None Dare Call It Propaganda

By Ben Price

It's hard to fight an enemy who has outposts in your head. - Sally Kempton

Rush Limbaugh would hoot derisively if you called his radio program and accused him of spreading right-wing propaganda. Even though, clearly, that is what he is doing and everyone to the left of Father Charles Coughlin (McCarthy era radio broadcasting conservative and noted anti-semite) knows it, you can't get away with saying so. Do you know why? It's because he's been successful at propagandizing Americans and their media owners (that part was easy!) into doubting the legitimacy of such criticism.

But there should be no doubt. In 1965 Jaques Ellul Published Propaganda: The Formation of Men's Attitudes. It is the classic text on the subject, full of insights into the conscious manipulation of the psychology of masses by political and economic powers with the means to implement such programs and the "free time" to invest in researching the target population's vulnerabilities. (Obviously, the most profound vulnerability of the working class is their lack of "free time" or free capital to hire help in resisting the onslaught of disinformation that is culled, sculpted, groomed, packaged and distributed for their consumption). I'll come back to Ellul's book in a moment.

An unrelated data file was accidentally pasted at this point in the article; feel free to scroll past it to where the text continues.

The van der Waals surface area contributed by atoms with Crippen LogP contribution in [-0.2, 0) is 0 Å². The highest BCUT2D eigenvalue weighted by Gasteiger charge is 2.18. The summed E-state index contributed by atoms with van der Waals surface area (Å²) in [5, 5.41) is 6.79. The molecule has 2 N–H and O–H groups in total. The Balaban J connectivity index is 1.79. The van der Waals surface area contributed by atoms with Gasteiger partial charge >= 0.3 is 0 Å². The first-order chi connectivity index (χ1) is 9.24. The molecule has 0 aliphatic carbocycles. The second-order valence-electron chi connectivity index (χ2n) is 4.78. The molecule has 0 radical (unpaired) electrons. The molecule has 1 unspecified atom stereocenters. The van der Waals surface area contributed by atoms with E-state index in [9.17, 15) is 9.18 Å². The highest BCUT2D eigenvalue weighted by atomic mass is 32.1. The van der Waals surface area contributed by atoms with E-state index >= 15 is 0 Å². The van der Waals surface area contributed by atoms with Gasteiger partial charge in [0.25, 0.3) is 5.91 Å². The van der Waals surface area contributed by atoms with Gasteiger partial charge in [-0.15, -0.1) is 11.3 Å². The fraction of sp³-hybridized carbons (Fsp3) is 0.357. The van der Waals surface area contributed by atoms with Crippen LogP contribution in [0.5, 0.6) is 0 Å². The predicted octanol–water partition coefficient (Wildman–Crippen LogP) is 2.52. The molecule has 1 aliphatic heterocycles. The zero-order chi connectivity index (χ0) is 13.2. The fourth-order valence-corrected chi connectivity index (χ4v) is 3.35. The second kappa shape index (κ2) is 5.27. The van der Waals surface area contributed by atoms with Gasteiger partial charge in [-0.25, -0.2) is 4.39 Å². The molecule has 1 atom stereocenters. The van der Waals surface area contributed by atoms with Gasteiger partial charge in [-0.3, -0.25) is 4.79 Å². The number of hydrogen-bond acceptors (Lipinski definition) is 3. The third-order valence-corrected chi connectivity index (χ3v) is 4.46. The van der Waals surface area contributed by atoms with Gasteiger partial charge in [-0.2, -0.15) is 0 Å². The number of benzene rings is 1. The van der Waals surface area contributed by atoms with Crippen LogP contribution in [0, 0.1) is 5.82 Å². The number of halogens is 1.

The strongest argument made by the Limbaughs, Hannitys , O'Reileys, Coulters and their unkind is this: you can not fault them as anti-democratic propagandists in a democratic society that's supposed to tolerate all points of view. You can't say their viewpoint is illegitimate and at the same time claim to defend democratic ideals.

This premise, which successfully conceals their disingenuousness under a veneer of egalitarianism, perpetrates a neat bait and switch. The notion that the ideas they promulgate deserve the same respect as any other opinion expressed in the "market place of ideas" slips past our skeptical challenge because they rightly predict that we have it as a social priority to appear fair-minded. Never-the-less, we really should challenge their claim to equal time and polite consideration when it becomes clear (as it ineluctably does!) that what they are advocating is the overthrow of the will of the people, to be replaced by the oligarchic rule of a corporate elite.

Recognizing that this is their goal does not liberate our tongues to speak our opinions freely even though they would have us let them speak freely (though in disguised terms) about the overthrow of the rule of the governed. In fact, these right-wing ideologues adopt the vernacular of the patriot and intone against the "freedom hating liberals" who would challenge their ascent to power, and they get away with it without being challenged for the false premises and the dishonesty that underlie their well-funded and aggressive strategy.